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Re: oops. the full post. (Re: My Route Suggestion of the Old Abandoned LIRR Rockaway Beach Branch

Posted by WillD on Sun Jul 30 03:39:49 2006, in response to Re: oops. the full post. (Re: My Route Suggestion of the Old Abandoned LIRR Rockaway Beach Branch, posted by J trainloco on Fri Jul 28 02:21:06 2006.

You're massively overstating the cost to start up an LRV line. It's clear that a high capacity, relatively high speed LRT service can be initated for roughly 20 to 25 million dollars a mile, you'd be hard pressed to build a subway for ten times that price. For every year you run that LRV after it's built it will save money relative to the buses it replaced, and for some reason LRVs usually attract considerably more passenger than the buses they replace, so you'd also likely see a ridership increase.

You also greatly overstate the difficulties storage and maitenance of LRVs would present. NYCTA clearly has considerable experience with 600-750 volt DC IGBT driven AC powertrains, they have experience with articulation joints, and they certainly can repair a body, so I fail to see how LRVs are supposed to be some great new surprise for them. You think they'll be confused by the track brakes or something? Yes, NYCTA would have to either acquire property for an LRT depot, or would have to designate space within an existing facility to the storage and repair of those vehicles, but that's hardly something which should eliminate them from consideration.

When did a line being PACKED mean that it needed to be replaced by LRT? Buses are often crowded, but not for very long; usually for a short distance from important travel points. Building an LRT would certainly help in the immediate vicinity of the Subway stations, but would mark wasteful spending once you get away from them.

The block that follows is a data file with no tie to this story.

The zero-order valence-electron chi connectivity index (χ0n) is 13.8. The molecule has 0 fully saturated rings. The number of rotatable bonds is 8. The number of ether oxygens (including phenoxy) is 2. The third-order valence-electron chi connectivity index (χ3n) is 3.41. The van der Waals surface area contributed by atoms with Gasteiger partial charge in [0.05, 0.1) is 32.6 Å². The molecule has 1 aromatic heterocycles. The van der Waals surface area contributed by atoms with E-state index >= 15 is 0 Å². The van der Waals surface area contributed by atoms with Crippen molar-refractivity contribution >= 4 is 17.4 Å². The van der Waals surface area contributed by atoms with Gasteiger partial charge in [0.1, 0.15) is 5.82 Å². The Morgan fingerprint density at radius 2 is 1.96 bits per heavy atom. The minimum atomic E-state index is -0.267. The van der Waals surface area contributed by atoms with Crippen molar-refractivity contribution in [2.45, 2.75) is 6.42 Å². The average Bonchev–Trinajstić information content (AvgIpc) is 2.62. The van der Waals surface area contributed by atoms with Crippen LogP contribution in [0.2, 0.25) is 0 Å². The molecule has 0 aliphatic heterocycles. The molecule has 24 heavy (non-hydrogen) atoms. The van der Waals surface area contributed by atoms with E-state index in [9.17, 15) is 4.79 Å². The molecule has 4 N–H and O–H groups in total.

I.E. my time on the B6 has revealed to me that it is crowded Right at Nostrand, but by Utica, it's comfortable. That does not justify building an LRT.


So if I ride the 6 train and I'm cheek to jowl with my fellow passengers until East 149th then I shouldn't look to the SAS to help out any? By the standards you appear to be setting the SAS, with it's 750 million to one billion dollar per mile pricetag, would be wasteful spending since it'd only alleviate crowding in the vicinity of Manhattan. I admit you've crafted a wonderful argument for those who oppose all transit construction, but when comparing one mode to another a non-sequitor such as this doesn't help us much.

Your insistence on a heavy-rail only system shows a shortsighted pennywise, poundfoolish approach to transit planning. For the 8 to 10 miles of the Second Avenue Subway you could potentially have 80 to 100 route miles of light rail track filling in the gaps the subway system was created with. By no means am I saying that the 2nd Ave Subway should not be built or that a light rail system be built in it's stead, I am merely advocating for a system in which the existing subway, with some extensions, coexists efficiently with a light rail network which fills in the subway system's gaps. The Feds are never going to supply NYC with enough money to build subways through all the neighborhoods that need them, so light rail can easily provide an intermediate capacity system for those areas that do not warrent subway construction.

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